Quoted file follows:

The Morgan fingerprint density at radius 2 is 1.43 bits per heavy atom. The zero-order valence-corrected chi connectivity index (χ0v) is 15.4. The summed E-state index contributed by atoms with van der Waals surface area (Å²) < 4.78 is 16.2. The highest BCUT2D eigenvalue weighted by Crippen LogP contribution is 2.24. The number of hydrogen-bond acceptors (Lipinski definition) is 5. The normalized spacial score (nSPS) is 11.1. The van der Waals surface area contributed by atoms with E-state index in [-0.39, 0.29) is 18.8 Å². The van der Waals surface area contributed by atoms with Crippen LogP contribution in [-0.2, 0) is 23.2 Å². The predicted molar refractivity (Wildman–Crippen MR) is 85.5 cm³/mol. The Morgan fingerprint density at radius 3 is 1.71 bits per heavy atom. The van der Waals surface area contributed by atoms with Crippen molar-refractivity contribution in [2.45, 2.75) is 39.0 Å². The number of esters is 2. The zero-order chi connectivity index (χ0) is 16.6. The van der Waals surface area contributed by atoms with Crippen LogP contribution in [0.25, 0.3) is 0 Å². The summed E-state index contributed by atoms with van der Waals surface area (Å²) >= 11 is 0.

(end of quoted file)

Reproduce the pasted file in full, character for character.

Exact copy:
The Morgan fingerprint density at radius 2 is 1.43 bits per heavy atom. The zero-order valence-corrected chi connectivity index (χ0v) is 15.4. The summed E-state index contributed by atoms with van der Waals surface area (Å²) < 4.78 is 16.2. The highest BCUT2D eigenvalue weighted by Crippen LogP contribution is 2.24. The number of hydrogen-bond acceptors (Lipinski definition) is 5. The normalized spacial score (nSPS) is 11.1. The van der Waals surface area contributed by atoms with E-state index in [-0.39, 0.29) is 18.8 Å². The van der Waals surface area contributed by atoms with Crippen LogP contribution in [-0.2, 0) is 23.2 Å². The predicted molar refractivity (Wildman–Crippen MR) is 85.5 cm³/mol. The Morgan fingerprint density at radius 3 is 1.71 bits per heavy atom. The van der Waals surface area contributed by atoms with Crippen molar-refractivity contribution in [2.45, 2.75) is 39.0 Å². The number of esters is 2. The zero-order chi connectivity index (χ0) is 16.6. The van der Waals surface area contributed by atoms with Crippen LogP contribution in [0.25, 0.3) is 0 Å². The summed E-state index contributed by atoms with van der Waals surface area (Å²) >= 11 is 0.